Ken Mayer begins his Introduction to American Government class by reminding his students that there are two fundamental components to a modern democracy: periodic free and fair elections, and what political theorist Robert Dahl called the “democratic bargain”—the notion that the parties and/or candidates who lose an election willingly and peacefully surrender power to the winners.

“Without those two components, you don’t have a democracy,” says Mayer. “And the part that is really under threat here is the bargain part.”

Mayer is referring to the 2020 presidential election in which the Democratic Party’s nominee, Joe Biden, was declared the winner, a result unacceptable to many in the opposing party. More than a year later, groups, including a Republican-led, taxpayer-financed investigation of Wisconsin’s election, continue to suggest that the election’s process and results are illegitimate. Throw in raging debates over gerrymandered voting districts designed to entrench party majorities and a spike in voter identification laws that many claim will discourage Black, Latino and low-income voters, and it’s easy to understand why many scholars and journalists are warning that the practice of democracy in the U.S. is in peril.

“If you go back to the beginning, the long arc of American history has been about expanding suffrage and adopting democratic values more fully,” says Barry Burden, Lyons Family Professor in the political science department and the director of UW’s Elections Research Center. “For most of us who have watched this stuff closely, the last few years have been shocking, because it’s taking things in a direction that we didn’t think was possible.”

However, 246 years is a long time, and it’s worth looking back at our growing, changing nation as it has struggled with its “grand political experiment” from the founding days to the present. Needless to say, the practice of democracy has never been smooth.

When the United States was founded, only a quarter of Americans — the ones who were white and male and who owned property — were eligible to vote. Over the last two centuries, suffrage has been extended to women, Blacks and citizens over the age of 18. In 2022, convicted felons are the only U.S. citizens excluded from the vote.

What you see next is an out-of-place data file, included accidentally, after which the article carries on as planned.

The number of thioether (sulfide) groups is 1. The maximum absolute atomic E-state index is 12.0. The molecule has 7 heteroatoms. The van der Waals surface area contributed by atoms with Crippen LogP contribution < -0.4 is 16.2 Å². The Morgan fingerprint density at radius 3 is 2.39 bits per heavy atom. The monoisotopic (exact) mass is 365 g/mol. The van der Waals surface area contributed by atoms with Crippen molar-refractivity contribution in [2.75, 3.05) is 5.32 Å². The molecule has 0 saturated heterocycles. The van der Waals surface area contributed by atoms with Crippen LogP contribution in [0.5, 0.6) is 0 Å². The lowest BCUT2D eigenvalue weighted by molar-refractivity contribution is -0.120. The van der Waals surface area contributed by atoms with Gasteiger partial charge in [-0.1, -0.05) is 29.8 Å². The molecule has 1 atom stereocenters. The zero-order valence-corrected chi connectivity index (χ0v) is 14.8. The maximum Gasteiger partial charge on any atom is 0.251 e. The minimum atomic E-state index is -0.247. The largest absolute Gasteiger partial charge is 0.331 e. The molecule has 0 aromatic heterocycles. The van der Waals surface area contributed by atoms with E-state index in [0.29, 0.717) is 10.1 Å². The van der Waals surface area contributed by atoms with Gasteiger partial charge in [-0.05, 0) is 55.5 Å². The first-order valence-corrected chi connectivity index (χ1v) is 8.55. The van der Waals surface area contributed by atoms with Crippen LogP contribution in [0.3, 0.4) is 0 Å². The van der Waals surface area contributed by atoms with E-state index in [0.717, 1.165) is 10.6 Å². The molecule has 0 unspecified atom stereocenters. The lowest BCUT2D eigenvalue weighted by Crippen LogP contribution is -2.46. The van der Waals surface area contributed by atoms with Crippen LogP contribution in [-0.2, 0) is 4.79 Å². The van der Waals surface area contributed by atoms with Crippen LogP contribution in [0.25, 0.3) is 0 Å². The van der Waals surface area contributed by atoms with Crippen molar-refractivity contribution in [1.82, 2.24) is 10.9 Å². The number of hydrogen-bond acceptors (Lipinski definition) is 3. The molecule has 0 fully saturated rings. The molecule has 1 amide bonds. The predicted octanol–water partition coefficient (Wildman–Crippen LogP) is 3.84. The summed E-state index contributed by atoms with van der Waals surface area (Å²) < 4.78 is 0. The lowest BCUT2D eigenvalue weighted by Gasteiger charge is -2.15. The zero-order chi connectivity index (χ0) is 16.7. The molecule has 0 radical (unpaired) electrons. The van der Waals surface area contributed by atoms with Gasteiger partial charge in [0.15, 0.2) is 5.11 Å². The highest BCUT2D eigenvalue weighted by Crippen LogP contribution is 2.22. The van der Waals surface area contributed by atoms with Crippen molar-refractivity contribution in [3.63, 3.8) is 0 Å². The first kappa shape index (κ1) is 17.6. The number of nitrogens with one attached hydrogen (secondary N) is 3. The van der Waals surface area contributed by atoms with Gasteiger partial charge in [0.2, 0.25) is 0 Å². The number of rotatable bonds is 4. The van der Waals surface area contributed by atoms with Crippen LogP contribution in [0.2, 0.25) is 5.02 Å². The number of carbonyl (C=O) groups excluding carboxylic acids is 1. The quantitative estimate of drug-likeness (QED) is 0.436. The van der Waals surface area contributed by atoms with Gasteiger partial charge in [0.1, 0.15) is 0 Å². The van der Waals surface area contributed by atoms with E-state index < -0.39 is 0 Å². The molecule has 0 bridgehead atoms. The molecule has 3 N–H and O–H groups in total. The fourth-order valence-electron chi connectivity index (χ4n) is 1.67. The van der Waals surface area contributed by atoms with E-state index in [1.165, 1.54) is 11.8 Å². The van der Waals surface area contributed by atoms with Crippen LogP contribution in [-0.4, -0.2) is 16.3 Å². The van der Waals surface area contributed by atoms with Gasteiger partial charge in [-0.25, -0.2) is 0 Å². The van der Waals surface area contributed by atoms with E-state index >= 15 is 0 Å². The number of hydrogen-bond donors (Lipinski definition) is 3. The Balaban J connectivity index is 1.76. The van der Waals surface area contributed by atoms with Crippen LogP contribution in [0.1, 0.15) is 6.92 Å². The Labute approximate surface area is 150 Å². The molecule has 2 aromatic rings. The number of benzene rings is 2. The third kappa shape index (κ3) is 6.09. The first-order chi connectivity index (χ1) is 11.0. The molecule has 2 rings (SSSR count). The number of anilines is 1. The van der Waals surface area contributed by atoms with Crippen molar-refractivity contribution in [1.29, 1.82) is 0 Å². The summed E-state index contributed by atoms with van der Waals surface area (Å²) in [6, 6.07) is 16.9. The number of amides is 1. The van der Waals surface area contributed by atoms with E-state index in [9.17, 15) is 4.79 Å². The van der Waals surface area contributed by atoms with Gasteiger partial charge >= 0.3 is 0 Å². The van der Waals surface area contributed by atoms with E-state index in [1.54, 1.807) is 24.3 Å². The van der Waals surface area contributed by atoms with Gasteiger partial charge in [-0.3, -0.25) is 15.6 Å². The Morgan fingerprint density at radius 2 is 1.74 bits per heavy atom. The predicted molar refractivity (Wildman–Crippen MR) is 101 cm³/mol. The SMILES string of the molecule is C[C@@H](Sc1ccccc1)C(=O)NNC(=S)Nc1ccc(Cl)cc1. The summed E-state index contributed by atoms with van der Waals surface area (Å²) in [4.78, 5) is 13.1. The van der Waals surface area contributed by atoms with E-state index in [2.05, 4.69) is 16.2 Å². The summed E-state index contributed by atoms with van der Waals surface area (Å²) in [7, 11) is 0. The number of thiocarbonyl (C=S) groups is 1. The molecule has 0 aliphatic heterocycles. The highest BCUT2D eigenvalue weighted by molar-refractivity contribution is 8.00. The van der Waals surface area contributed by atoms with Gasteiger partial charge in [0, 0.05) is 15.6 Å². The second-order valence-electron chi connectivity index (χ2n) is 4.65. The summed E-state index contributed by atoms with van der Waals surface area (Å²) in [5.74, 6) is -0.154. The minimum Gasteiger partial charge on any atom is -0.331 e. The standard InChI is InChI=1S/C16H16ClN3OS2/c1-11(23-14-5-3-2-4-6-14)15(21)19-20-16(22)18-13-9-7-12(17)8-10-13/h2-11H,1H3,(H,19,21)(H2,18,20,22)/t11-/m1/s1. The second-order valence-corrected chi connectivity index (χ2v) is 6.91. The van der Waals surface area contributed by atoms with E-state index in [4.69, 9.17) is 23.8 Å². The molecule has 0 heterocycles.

The 2020 presidential election’s result wasn’t the first one to be disputed. Mayer points to the election of 1800, when Thomas Jefferson, the Democrat-Republican candidate, narrowly beat John Adams, the sitting president from the Federalist Party. The election took weeks to resolve and was eventually decided in the House of Representatives.

“It was very, very controversial,” says Mayer. “There was actually some thought at the time that this was the end of the American experiment, that this proved that democracy doesn’t work—we had a good 12-year run, but it’s not going to work.”

1800: The presidential election between John Adams (left) and Thomas Jefferson was so closely contested that it took multiple votes to resolve, and was eventually decided in the House of Representatives.
1812: Former U.S. Vice President and Massachusetts Governor Eldridge Gerry was the man who first gave us tortured voting districts designed to keep himself and his political friends in power. The practice of “gerrymandering” remains a political flashpoint, in Wisconsin and elsewhere.
1920: It wasn’t until Congress ratified the 19th Amendment to the Constitution that American women were finally guaranteed the right to vote.
1964: For more than a century after the Civil War, Southern Democrats blocked Black people from voting or holding office. Alabama governor George Wallace, a noted opponent of the Civil Rights movement, helped spark what came to be known as “the Southern Strategy,” an effort by the Republican Party to appeal to white voters through racism against Black people.
‌2021: Today, partisan arguments continue to rage about voting rights, gerrymandered voting districts, election security and the legitimacy of the 2020 presidential election.